Reheating pizza

Oh, yeah, and TOAST! :D

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I make a mean grilled cheese sandwich in the toaster oven at work... I wouldn't suggest using one to make cookies. Tried that on a whim with my roommate. Very messy cleanup.

If you're just cooking for one, though, I imagine it would be quite good for roasting veggies--potatoes, carrots, asparagus, zucchini, etc.--quickly, and doing small portions of frozen foods, maybe baking a single-serving casserole dish, mac 'n' cheese...

It's my understanding that the toaster oven can do just about everything a normal oven can do. Just, you know, smaller.

I could be wrong though. The baking experiment *so* did not work out for me, and I'm a good baker with a normal oven!

Whilst toaster ovens sure are convenient for many things, they definitely do NOT replace an oven. Think of many techniques such as braising, roasting standing rib roast or chicken, or oven-searing many cuts of meat. But you're right - they do have their purpose. :P As you mentioned, they are very good for roasting small batches of veg or baked potatoes, or hasselback potatoes. Even small souffles can do well.

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Perfect! I'll look into them. Can anybody recommend a good brand. I don't need too many bells and whistles, just something that works. Plus, I don't have lots of time to research them because I'm a little overwhelmed with all I have to replace in my diet, kitchen, etc.

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Hamilton Beach.

I was in the store several years ago, and some women came in the toaster oven area and were discussing all the brands that had flunked out on them one by one, after a year, and finally the one woman says, get that one, I've had it and it lasts.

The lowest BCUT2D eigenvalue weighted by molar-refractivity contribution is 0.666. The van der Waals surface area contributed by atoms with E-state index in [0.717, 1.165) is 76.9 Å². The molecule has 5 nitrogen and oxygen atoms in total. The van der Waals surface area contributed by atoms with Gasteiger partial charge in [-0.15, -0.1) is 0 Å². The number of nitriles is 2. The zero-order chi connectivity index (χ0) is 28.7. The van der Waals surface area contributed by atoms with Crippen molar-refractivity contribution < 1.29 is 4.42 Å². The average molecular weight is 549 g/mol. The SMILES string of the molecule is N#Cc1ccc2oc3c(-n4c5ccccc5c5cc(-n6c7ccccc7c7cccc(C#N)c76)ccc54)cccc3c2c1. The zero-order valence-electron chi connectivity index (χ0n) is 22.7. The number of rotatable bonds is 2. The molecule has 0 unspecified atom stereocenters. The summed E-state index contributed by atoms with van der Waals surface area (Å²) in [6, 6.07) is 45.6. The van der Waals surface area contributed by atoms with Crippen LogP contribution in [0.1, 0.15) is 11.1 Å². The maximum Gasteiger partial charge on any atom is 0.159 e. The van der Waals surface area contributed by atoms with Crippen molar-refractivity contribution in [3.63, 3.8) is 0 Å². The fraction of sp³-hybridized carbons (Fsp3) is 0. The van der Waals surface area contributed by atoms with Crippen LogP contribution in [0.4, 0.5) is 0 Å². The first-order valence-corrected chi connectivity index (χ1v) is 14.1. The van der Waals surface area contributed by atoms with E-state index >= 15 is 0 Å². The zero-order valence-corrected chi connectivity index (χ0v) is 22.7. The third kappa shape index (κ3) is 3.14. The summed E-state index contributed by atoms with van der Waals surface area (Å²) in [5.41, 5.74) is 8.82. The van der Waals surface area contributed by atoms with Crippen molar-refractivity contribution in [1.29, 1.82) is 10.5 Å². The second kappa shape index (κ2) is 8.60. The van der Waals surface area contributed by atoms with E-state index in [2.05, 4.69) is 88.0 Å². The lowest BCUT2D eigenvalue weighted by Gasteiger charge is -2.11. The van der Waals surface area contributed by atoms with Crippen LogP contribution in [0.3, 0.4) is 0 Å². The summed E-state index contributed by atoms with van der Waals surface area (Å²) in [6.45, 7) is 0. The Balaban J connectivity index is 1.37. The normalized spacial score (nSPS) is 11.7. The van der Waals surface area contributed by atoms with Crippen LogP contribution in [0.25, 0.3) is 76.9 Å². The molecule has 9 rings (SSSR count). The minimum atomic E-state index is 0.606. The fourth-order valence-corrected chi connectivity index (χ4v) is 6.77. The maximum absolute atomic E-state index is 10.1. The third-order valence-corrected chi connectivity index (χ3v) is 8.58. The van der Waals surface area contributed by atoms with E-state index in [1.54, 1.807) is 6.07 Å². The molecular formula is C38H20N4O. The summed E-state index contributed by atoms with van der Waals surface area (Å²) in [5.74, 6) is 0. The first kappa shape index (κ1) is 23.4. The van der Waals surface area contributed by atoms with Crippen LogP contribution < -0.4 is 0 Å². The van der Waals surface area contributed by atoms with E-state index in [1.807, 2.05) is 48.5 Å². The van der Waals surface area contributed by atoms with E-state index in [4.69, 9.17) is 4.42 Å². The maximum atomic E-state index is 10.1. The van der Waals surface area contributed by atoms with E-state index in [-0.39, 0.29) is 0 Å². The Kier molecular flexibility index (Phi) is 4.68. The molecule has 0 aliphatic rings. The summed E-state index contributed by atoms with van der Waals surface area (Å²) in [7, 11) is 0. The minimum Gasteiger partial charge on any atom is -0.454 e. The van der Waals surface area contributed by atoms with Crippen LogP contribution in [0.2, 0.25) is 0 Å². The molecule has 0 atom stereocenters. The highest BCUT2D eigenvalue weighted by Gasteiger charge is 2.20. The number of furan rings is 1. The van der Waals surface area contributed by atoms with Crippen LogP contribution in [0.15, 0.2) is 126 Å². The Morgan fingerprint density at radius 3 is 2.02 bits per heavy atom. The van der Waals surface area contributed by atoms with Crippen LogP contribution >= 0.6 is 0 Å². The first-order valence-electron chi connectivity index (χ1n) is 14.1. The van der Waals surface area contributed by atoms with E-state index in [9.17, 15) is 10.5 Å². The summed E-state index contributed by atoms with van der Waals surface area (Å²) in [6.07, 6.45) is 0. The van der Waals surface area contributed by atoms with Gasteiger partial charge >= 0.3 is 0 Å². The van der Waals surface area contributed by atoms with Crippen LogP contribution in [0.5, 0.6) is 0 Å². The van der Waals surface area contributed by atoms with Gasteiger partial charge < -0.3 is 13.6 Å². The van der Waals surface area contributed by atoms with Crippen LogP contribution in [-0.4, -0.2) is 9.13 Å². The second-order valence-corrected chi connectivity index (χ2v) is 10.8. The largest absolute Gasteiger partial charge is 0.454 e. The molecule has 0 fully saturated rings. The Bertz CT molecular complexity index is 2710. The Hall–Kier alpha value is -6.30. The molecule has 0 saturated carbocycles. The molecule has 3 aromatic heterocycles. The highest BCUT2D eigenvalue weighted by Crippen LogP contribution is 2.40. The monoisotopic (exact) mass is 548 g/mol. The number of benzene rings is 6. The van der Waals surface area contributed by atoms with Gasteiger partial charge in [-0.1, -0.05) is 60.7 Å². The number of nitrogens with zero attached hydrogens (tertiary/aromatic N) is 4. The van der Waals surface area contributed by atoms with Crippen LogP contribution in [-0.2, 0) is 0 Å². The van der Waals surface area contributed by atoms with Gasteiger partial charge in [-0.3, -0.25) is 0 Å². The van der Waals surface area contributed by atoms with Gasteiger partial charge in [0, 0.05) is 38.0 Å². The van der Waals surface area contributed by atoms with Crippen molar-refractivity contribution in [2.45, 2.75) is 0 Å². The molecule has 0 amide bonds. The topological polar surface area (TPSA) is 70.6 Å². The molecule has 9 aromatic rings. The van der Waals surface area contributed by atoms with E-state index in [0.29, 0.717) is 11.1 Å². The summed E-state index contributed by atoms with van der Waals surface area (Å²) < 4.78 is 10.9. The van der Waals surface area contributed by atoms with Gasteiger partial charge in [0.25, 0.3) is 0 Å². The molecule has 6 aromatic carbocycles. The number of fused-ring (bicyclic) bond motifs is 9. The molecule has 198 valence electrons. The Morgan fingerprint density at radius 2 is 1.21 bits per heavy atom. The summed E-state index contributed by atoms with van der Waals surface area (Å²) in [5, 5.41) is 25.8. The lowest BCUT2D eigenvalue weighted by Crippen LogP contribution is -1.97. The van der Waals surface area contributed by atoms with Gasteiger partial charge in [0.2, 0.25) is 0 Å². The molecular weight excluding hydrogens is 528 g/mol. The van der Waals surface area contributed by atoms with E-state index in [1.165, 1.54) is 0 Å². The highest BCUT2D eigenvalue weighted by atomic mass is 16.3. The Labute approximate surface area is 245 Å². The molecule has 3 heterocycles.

At that point I'm all ears, and ask which one they are referring to, and it was that one.

It's a little slower to heat up than the ancient one I was using that was then about 20 + years old, but at least it was clean. And it has lasted longer than a year.

The advantage of slower is that it is harder to burn the gluten free toast this way.

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I have a countertop, convection oven, and I love it. I call it my little nuclear oven. It's my second one (I accidentally broke one of the quartz tubes on the first one). I don

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Speaking of toast, has anyone tried the toast bags you slip a piece of bread or bagel into to toast in a glutenized toaster/toaster oven? They are really cool. They come in a set of four and each bag is good for 50 uses. The reason I bought them is to take them with me when I travel as my husband and I stay in B&Bs. They are also good for use at family meals or other peoples' homes. So, I will still be able to safely have my toast. :)

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I have a countertop, convection oven, and I love it. I call it my little nuclear oven. It's my second one (I accidentally broke one of the quartz tubes on the first one). I don